Lake Natron, Flamingos and the Proposed Soda Ash Factory

An overview…

By Marc Baker

In early April, the Daily News reported that the government wishes to fast track the plans for a soda ash factory at Lake Natron (  Given this recent attention, TNRF member, Marc Baker of Ecological Initiatives, provides an overview of Lake Natron, its diversity, Lesser Flamingos and what a soda ash factory could mean for this fragile environment.

Lake Natron in context:

Lake Natron covers an area of 85,000ha, the lake basin is approximately 65 km long although on average only 20% of this is ever covered by water. The water is highly saline (ph 10) and most of the Lake an extremely inhospitable environment. Whilst Lake Natron is not aquatically diverse, is has some very ecologically dependant species. For example, the fish species Oreochromis alcalicus appears to be endemic to (only occurs within) Lake Natron and Kenya’s Lake Magadi. O.alcalicus, like the majority of the lakes resident and migratory biological diversity, is concentrated on the margins of the lake where spring water or seasonal river inflow creates a unique but fragile environment. It is upon this fragile ecotone along the edges of the lake that the human population as well as the biological diversity depends. Any development projects would require well-designed management and mitigation techniques, especially with the use and management of the limited fresh water resources.

What do we know about Lake Natron? Evidence suggests that approximately 10,000 years ago, the lake was 60 metres higher than it is now and contiguous with Lake Magadi in Kenya, at this time the water was less saline. There are 16 wetland sites that are important for migratory and resident birdlife that I group into three general areas, most easily defined by the water sources that sustain them. The southern two areas, ‘east south’ and ‘west south’, show variation in their water compositions, and have many different aquatic plant and animal species. There is then a gap of approximately 60 km between the southern lagoon and Shompole, which is at the northern end of the lake. The Shompole area is a complex of wetland systems, which vary considerably during the year. The Ewaso Ngiro river which feeds these northern wetlands is the largest freshwater inflow into the lake. The northern and southern areas are known to join in extreme rainfall events, otherwise they are isolated from one another.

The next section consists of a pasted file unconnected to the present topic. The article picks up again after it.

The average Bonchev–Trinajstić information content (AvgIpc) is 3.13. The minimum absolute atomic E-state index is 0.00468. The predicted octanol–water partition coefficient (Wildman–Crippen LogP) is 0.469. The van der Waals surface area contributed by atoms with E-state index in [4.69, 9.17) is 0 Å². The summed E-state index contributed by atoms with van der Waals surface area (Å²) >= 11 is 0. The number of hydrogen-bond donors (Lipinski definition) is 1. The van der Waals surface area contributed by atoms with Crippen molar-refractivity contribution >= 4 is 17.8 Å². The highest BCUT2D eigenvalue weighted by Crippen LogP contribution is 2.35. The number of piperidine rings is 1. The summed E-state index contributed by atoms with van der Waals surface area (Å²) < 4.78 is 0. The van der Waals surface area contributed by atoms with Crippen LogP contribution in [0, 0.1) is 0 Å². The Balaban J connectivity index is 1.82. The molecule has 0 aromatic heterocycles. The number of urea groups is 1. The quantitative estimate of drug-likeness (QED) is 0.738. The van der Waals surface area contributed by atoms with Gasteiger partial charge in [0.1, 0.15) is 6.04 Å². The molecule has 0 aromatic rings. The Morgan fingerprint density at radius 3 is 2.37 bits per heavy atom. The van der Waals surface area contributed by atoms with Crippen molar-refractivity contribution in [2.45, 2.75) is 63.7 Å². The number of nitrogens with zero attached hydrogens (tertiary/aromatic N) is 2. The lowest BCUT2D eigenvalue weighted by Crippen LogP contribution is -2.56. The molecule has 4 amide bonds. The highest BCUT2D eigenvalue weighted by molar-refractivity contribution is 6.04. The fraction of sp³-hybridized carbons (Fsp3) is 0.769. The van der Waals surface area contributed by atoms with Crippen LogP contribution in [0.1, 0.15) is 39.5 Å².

These complex wetlands on the edge of the lake form extensive areas of regularly burnt edaphic grassland, such as that characterised by Sporobolus spicatus are found in the basin (you cross these driving from Ngare Sero to Pinyinyi) and on areas at the base of Gelai. The woodland area is mainly dry (rainfall is c.600mm/year) and dominated by Acacia-Commiphora woodland with Sanseviera spp. and other drought resistant species such as Opuntia longiforia and Euphorbia kibwenziensis.


Why is Lake Natron so controversial? Is it just because of the Lesser Flamingo?

Everyone associates Lake Natron with Lesser Flamingos, but that is only part of the story. What we do know is that 65% of all Lesser Flamingos on earth are born at Lake Natron, so clearly this is an important breeding area for this enigmatic species. The current global population is approximately 2-3 million birds.

The key point is that Lesser Flamingos are itinerant, meaning that they respond to changes in local environmental conditions by moving and thus are dependent on a network of suitable wetland sites. What this means is that the Lesser Flamingo populations that you see in many of the East African rift valley lakes, such as Natron, Manyara, Empakai, Bogoria and Nakuru are continuously moving throughout the year. Whilst we know that hydrological change and water quality drive this response, the specifics are difficult to define, food availability plays a role and both natural and man-made events a major consideration.

Lesser Flamingo’s main breeding area is on the Gelai mudflats  – on January 1st 2011, 2 flocks of approximately 35,000 fledglings were counted here. The site is often clumped and the nests are made of soft mud, which means if there is no rainfall and it becomes too dry, there is no breeding because there is no mud, too wet and the sites can be flooded. Shompole, which is considered the secondary breeding area (although on an annual basis possibly as important as the Gelai mudflats), has nest sites that usually run in lines along cracks in the trona. Young fledglings in this area almost certainly walk north towards the fresh water and the wetland areas.